When interfacing with external Java systems, it is often necessary to map COBOL data types to Java data types. Following are the Java primitive types:
boolean - 8 bits, unsigned byte - 8 bits, signed char - 16 bits, unsigned short - 16 bits, signed int - 32 bits, signed float - 32 bits, signed, floating point long - 64 bits, signed double - 64 bits, signed, floating point
All other types are objects that are composed of other objects or primitive types. For example, the String type is an object. Note that encoding of native Java strings and numbers in memory may be different from way you represent data in COBOL.
Even on 32-bit platforms, Java represents longs as 64 bits. On 32-bit platforms, the ACUCOBOL-GT runtime truncates longs to 32 bits regardless of whether the "-Dw32" or "-Dw64" flags are used for compilation. In order to effectively interoperate using Java longs and use all 64 bits on a 32-bit platform, you must use the PIC S9(18) COMP-5 declaration shown below. Also, in order to use the entire range available to Java shorts and ints (short 32767 to -32768 int 2147483647 to -2147483648) with USAGE IS SIGNED-INT and USAGE IS SIGNED-SHORT declarations, the "-Dw32" flag must be specified at compile time.
The following sample declarations have been used to test COBOL/Java interoperability.
01 FIELD-INT USAGE IS SIGNED-INT. 01 FIELD-BOOL pic 9. 01 FIELD-BYTE pic x. 01 FIELD-CHAR pic x. 01 FIELD-SHORT USAGE IS SIGNED-SHORT. 01 FIELD-LONG PIC S9(18) COMP-5. 01 FIELD-FLOAT USAGE IS FLOAT. 01 FIELD-DOUBLE USAGE IS DOUBLE. 01 FIELD-STRING PIC X(80).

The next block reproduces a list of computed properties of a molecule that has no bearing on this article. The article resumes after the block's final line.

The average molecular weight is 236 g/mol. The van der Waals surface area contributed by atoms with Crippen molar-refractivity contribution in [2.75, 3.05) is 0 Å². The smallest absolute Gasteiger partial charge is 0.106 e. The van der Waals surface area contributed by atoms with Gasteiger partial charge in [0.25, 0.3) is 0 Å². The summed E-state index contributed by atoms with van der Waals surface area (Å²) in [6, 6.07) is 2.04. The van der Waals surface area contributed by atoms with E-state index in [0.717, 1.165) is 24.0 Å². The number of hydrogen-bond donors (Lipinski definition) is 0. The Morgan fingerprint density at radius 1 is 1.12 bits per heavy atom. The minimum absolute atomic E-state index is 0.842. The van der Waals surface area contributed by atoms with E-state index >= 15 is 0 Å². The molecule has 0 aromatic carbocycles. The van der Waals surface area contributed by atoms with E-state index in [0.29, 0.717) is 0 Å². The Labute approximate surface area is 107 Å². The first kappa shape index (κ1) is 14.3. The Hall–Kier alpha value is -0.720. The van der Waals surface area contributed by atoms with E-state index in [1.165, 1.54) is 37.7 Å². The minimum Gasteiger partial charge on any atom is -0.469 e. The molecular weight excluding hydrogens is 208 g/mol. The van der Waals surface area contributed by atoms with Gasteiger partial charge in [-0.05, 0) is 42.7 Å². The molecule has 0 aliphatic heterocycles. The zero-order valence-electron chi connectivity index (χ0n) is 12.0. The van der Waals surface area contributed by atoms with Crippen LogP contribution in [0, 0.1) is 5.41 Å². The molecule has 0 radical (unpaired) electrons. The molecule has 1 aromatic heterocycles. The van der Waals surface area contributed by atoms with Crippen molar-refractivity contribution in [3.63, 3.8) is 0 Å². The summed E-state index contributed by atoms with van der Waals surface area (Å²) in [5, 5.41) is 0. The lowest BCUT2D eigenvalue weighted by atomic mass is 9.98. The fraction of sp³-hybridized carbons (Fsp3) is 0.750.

Another method of declaring ints and shorts is shown below. With these two declarations, the use of the "--TruncANSI" compiler switch is required so that the range checking is correct for the range the native platform allows. See Truncation Options for information about the "--TruncANSI" option.
01 FIELD-INT PIC S9(9) COMP-5. 01 FIELD-SHORT PIC S9(5) COMP-5.
Currently, ACUCOBOL-GT converts Unicode UTF-16 Java strings to UTF-8 for representation in PIC X variables. If your program uses code points that require more than 16 bits to represent supplementary characters or if it uses UTF-32, then you should use arrays of Java ints to represent the data.
If your Java strings or PIC X data items contain characters outside of the ISO-8859-1 range, you need to instruct the runtime which character set to use by specifying it in the A_JAVA_CHARSET runtime configuration variable. The default setting is "IS0-8859-1". Be aware of a common misconception that ISO-8859-1 is equivalent to Windows-1252. This is for the most true, but there are characters in the range 0x80 - 0x9F that differ. Windows-1252 uses these numbers for letters and punctuation while the ISO-8859-1 uses these for control codes.
Note that Java implementations represent data in big endian format regardless of platform. For considerations on moving data between big endian and little endian hosts, see C$SOCKET and Usage Clause.